Unless it's an AE 86 GT Coupe. Which, to the uninitiated, seems about as likely as Jo Brand getting a cover shoot for FHM.
It's no accident Toyota has invested in this piece of history of course. Because as the AE 86 is hailed as the end of an era of affordable, skiddable rear-drive coupes the GT86heralds a new one. And though only 2,717 AE 86s were sold here in the UK it's a car with a huge reputation among a generation of drivers schooled on Japanese drift culture and Gran Turismo. Over in Ireland the Corolla's rally heritage and general affordable hoonability means it has a much bigger profile too. But here it was on the verge of slipping into obscurity and probably would have done, were it not for Toyota's welcome return - with a little help from Subaru - to building fun cars.
There's no escaping the AE 86 is a bit of an oddity. At a time when most - Toyota included - were embracing front-drive hot hatches the GT's pairing of an impressively modern twin-cam 1.6-litre engine and defiantly old-school live rear axle was ... quirky.
The 4A GE engine is an absolute peach though. Shared with the MR2 and the Corolla GTi-16 that replaced the AE 86 in 1987, this revvy little 1.6 therefore has the quite possibly unique honour (the Fiat/Lancia twin-cam begs to differ! - Ed) of appearing in front-rear, front-front and mid-rear configurations. Pent-roof combustion chambers, a feisty 10:1 compression ratio and a neat twin-tract intake system with additional flaps that open above 4,650rpm mean the lines on the rev counter don't start turning red until close to 8,000rpm.
And it's little details like this that mark the AE 86 out as something a bit different. Which is just as well because, even looking at it generously, it's not what you'd call a particularly handsome car. The nicest thing you can say about the angular lines, long overhangs and two-tone paint is that they're definitely of their time.
Toyota's AE 86 was previously owned by the editor of Banzai magazine and though beautifully original inside and out has also been sympathetically modified mechanically. There's a bunch'o'bananas Janspeed four-into-one exhaust manifold, Apexi induction kit and a Cusco strut brace. It's lower than standard and running chunkier Whiteline anti-roll bars too.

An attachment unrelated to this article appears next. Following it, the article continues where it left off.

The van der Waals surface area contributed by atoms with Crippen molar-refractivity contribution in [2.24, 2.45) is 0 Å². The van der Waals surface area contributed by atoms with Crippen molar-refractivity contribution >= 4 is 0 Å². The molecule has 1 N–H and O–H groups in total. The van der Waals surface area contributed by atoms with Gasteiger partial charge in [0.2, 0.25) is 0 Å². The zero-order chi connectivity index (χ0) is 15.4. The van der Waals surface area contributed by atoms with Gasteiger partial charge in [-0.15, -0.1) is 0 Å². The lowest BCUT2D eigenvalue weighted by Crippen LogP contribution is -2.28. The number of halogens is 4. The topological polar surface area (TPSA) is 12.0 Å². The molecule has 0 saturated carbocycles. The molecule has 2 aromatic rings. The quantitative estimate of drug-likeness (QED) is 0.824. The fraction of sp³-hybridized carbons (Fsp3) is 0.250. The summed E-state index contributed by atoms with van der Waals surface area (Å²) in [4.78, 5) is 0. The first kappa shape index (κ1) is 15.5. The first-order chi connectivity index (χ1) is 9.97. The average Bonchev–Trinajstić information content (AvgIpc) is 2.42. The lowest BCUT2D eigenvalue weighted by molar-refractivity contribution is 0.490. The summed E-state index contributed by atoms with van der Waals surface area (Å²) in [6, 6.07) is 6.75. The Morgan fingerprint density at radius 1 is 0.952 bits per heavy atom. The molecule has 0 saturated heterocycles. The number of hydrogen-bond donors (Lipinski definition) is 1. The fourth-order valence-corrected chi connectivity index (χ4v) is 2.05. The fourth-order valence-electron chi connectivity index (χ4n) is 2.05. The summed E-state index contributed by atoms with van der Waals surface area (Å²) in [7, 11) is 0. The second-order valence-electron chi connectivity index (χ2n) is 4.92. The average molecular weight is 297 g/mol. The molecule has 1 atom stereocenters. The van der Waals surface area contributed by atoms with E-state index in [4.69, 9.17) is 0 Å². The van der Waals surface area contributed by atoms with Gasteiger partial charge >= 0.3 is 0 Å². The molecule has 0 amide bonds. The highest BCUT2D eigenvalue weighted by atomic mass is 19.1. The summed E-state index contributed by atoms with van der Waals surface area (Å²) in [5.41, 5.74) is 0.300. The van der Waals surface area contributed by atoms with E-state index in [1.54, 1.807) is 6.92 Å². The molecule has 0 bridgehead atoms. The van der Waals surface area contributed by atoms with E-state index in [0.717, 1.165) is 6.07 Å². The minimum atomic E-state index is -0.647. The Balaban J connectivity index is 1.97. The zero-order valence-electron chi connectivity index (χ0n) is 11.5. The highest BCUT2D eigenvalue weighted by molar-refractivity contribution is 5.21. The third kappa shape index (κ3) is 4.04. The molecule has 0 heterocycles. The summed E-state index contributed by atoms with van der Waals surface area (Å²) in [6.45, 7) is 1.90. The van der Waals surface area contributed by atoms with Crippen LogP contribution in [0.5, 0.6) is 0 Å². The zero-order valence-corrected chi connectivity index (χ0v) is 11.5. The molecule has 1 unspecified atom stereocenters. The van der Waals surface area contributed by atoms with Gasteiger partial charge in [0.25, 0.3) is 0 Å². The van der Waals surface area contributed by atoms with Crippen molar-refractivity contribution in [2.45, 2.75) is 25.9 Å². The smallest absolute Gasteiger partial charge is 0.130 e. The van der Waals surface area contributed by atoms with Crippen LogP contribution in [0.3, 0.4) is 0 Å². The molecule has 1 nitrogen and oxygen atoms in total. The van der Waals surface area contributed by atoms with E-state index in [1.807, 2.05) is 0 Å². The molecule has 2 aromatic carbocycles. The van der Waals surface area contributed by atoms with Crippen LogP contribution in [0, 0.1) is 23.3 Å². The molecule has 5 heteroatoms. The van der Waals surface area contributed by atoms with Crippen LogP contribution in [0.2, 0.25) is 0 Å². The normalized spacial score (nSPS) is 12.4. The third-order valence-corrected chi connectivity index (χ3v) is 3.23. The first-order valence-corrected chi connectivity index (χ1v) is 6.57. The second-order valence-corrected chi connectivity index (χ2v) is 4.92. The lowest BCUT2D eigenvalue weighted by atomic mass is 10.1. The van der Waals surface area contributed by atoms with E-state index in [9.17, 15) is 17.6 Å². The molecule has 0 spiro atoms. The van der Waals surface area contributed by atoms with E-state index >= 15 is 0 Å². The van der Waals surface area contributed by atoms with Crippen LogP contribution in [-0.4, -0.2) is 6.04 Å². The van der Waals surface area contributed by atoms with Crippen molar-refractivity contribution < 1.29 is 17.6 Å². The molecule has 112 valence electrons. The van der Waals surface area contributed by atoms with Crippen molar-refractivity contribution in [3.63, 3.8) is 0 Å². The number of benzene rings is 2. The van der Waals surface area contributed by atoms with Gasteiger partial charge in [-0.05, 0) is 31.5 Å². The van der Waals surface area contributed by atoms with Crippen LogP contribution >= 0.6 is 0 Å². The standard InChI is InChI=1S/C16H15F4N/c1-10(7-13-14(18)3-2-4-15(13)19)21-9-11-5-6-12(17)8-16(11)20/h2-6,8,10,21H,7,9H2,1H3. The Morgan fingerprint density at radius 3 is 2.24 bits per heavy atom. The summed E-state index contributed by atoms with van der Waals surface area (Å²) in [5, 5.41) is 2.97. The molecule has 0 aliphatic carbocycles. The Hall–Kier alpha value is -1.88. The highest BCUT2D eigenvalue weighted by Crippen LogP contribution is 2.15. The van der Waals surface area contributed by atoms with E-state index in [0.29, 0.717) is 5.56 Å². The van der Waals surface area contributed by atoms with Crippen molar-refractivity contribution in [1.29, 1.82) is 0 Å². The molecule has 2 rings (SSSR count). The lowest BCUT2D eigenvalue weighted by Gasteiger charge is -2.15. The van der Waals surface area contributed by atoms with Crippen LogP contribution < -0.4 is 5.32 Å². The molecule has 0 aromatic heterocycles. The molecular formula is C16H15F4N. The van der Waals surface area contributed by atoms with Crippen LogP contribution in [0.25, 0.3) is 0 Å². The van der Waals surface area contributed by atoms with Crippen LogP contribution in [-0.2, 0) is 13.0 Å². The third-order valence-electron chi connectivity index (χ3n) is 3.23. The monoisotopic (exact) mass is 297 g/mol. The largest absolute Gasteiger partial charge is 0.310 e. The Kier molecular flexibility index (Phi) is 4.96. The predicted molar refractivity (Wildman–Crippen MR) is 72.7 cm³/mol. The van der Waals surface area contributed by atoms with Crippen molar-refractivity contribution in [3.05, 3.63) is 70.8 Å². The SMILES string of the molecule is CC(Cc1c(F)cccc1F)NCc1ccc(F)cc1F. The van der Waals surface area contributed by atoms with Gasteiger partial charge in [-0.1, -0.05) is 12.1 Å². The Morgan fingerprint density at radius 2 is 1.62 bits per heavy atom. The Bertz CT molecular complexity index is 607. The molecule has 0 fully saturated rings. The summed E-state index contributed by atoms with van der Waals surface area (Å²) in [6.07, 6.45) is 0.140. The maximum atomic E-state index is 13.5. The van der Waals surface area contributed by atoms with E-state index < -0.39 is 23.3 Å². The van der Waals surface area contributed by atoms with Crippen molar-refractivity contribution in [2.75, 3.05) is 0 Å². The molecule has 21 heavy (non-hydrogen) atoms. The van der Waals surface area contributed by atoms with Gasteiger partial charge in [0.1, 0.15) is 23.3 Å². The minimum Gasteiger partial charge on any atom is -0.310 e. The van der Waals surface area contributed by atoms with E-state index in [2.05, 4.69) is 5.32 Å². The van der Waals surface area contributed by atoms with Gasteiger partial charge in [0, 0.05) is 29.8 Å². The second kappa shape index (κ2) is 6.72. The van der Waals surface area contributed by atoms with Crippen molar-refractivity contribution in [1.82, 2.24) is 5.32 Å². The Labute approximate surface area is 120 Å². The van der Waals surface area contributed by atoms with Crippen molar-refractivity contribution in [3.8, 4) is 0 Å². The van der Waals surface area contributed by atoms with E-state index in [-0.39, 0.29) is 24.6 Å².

Original or not, it's an absolute hoot to drive too!
Settling down to a busy 2,000rpm idle while cold, the engine has a fabulously twangy response, the improved breathing from the induction kit and exhaust no doubt helping here. It sounds fantastic too, revs rising and falling like a race engine and totally at odds with the dumpy looks.
Getting the drift
The unassisted steering demands a decent heave at the flimsy-feeling wheel at low speeds, but soon lightens up once rolling and, as you quickly discover, plays only a supporting role in direction changes.
Given its modest punch you need to do that too but seeing as it weighs just 970kg it never feels stodgy. In fact, brisk is perfectly fine and that bombproof Toyota build means you never worry about pushing it hard. Low gearing helps too, the GT turning over a busy 4,000rpm at motorway speeds.
But that's not this car's preferred territory.
Hunched down over its rear axle the AE 86 devours B-roads in a way you'd expect of a car with rallying in its genes. At these speeds the steering is fingertip-light, the snappy throttle response and short-throw gearshift encouraging probably gratuitous downshifts - even pointlessly double de-clutched ones from time to time - for no other reason than it sounds brilliant. Redline upshifts, meanwhile, generate the odd pop and bang through the Janspeed stainless exhaust, this uncouth soundtrack an amusing contrast to the grey slip-ons appearance.
Childish but fun
The shorter springs do no favours for the ride and it's clear there's not a whole lot of suspension travel, especially at the back. But the chunkier anti-roll bars mean the turn-in is super positive, no matter how keen the entry speed.
And then you get to your first roundabout. And life suddenly goes a bit Initial D, albeit surrounded by Vauxhall Insignias and alarmed looking van drivers.
It's so accessible and easy it quickly becomes the default. But the AE 86 is more than a one-trick pony and its charisma and sense of fun mean any journey, sideways or not, is an absolute hoot.
And if Toyota and Subaru have managed to come up with something that even comes close then there's every reason to get very excited about 2012 indeed.
1986 Toyota Corolla GT Coupe
Engine: 1,587cc 4-cyl
Power (hp): 123@6,600rpm
Torque (lb ft): 107@5,200rpm
0-62mph: 8.3 sec
Top speed: 122mph